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Am I on the right track with my personal practice? I feel lost.

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  • Am I on the right track with my personal practice? I feel lost.

    Dear Venerables,

    I apologise in advance for my long post and question. I've been a buddhist since my early 20s (I'm 32 now) and during that time I've had times where I practiced and times where I've let it slip. Recently I've been seriously considering if ordaining is right for me and I've decided to deepen my practice as a result. I would appreciate some guidance as I'm overcome by doubt. Doubt not in the buddha, dhamma and sangha but doubt in myself and if I'm practicing correctly. So I will briefly describe my private daily practice and how I meditate and any feedback, tips and advice would be greatly appreciated!

    Daily - After I wake up and do 30mins of walking meditation followed by 30mins of metta or breath meditation (All methods used are from Ajahn Brahms book 'Happiness though Meditation'). After that I do chanting in pali (Recollections of the Buddha/Dhamma/Sangha, followed by the 3 refuges and 5 precepts).

    After that I like to spend some time reading a sutta from the Majjihima Nikaya. Then I usually have breakfast and following breakfast I do household chores (my way of being generous to those I live with as I don't live near a sangha). In the evening, if I'm feeling in the mood I might listen to a dhamma talk on a particular sutta I'm reading at the moment or a problem I'm having with my meditation. When i'm not practicing directly, I mostly just try and stay mindful of the 5 precepts as I'm going about my day. I'm hoping to move towards keeping the 8 precepts daily but I'm still working letting go of entertainments.

    As for my meditation practice I spend some time relaxing the body (I ask each body part if they are feeling happy and comfortable) then once I'm relaxed I try to gently switch my attention to the present moment and I use my inner speech to narrate what is happening around me (eg. "A car is driving past. My chest is rising and falling. That was a short breath, that was a long one" etc.). Once I'm in the present moment I either switch to Metta Meditation or continue with the breath by moving towards silent present moment awareness.

    If a hindrance comes up, I first note it then gently move my attention back to my object. If it comes up again I then try and notice which one it is and go back to my meditation object. If it comes up a third time I then try, in order, the 5 methods from the Vitakkasanthana Sutta (MN 20). If it is still there I abandon my meditation for later.

    That is my daily practice. Please let me know if I'm on the right track! I feel so lost. Any feedback, positive or negative is more than welcome. Please don't hold back.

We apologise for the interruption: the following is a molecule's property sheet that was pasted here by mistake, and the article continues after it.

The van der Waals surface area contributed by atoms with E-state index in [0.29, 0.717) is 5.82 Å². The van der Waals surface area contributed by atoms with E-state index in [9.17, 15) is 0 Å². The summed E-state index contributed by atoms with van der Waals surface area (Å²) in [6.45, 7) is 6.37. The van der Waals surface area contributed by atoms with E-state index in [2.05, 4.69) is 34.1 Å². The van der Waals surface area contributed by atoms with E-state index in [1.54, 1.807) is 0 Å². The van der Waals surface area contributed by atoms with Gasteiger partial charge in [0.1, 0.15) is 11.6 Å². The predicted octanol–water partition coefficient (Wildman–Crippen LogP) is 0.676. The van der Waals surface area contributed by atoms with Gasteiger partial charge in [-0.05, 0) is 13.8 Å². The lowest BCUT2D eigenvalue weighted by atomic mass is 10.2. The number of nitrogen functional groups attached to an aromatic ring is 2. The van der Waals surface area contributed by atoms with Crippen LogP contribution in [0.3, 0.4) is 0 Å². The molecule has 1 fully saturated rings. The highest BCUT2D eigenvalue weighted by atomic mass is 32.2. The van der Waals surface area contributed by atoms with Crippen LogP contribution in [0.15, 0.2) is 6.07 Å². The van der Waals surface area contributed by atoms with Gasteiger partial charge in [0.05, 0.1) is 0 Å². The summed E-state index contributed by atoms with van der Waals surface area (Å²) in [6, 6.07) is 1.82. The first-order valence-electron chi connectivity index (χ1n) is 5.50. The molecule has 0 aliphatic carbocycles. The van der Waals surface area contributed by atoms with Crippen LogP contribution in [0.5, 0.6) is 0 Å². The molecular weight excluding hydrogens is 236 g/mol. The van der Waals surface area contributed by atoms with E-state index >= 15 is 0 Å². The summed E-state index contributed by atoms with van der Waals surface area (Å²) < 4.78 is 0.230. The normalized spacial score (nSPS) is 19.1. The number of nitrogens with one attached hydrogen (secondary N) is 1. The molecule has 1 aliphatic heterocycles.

Thank you again venerables!
    Last edited by Jack Williams; 19th-April-2020, 11:41 AM.

  • #2
    Dear Jack,

    Yes, it is quite reasonable to feel lost at times... But actually, it is just another emotion!

    I will read your email carefully and reply in the next few days with any ideas I may have. What you are doing seems excellent - but quite honestly, it is difficult to know what is right or wrong for you from a post on the forum. If it is possible, it would be good to find a real-live teacher you can speak to personally or over Skype to allay your doubts.

    I too find myself feeling lost - and do exactly what you are doing when I am stuck! The actual process of breaking down what and writing down what is happening in one's meditation is an excellent exercise. When reporting at interviews at Panditarama in Myanmar, we were asked to use the following format which I find incredibly useful when trying to 'unpack' my practice.

    Report on your
    1. Sitting Meditation
    2. Walking Meditation
    3. Daily life practice

    in the following way:
    1. What did I experience
    2. How did I observe it / do with it
    3. What happened next

    I write this down at the end of the day. It is easier to analyse my practice as I write it down. And also relate it back to the Buddha's teaching to Mahapajapati Gotami in AN8-53, 'Does it lead to dispassion...'

    Hope this little bit of information is good for now, I will write again in a few days after I have read your post more carefully.

    With metta,
    Ven Upekkha


    • #3
      Dear Venerable Upekkha,

      I've decided to write down what happened today in the way you suggested at the end of your reply. This is done in the hope that it helps you provide feedback when you're ready to do so.

      1. Sitting Meditation:

      Overview: (Time of day - Morning, Duration - 26 mins - My goal for the next week is deepen my foundation by focusing on letting go of past and future thoughts.)

      What I experienced: I started by sitting comfortably on my meditation cushion and felt my body relax. I closed my eyes and asked each body part if they are happy and healthy, immediately and without effort I felt feelings of metta arise. If they were uncomfortable I would adjust them until they were relaxed and at peace.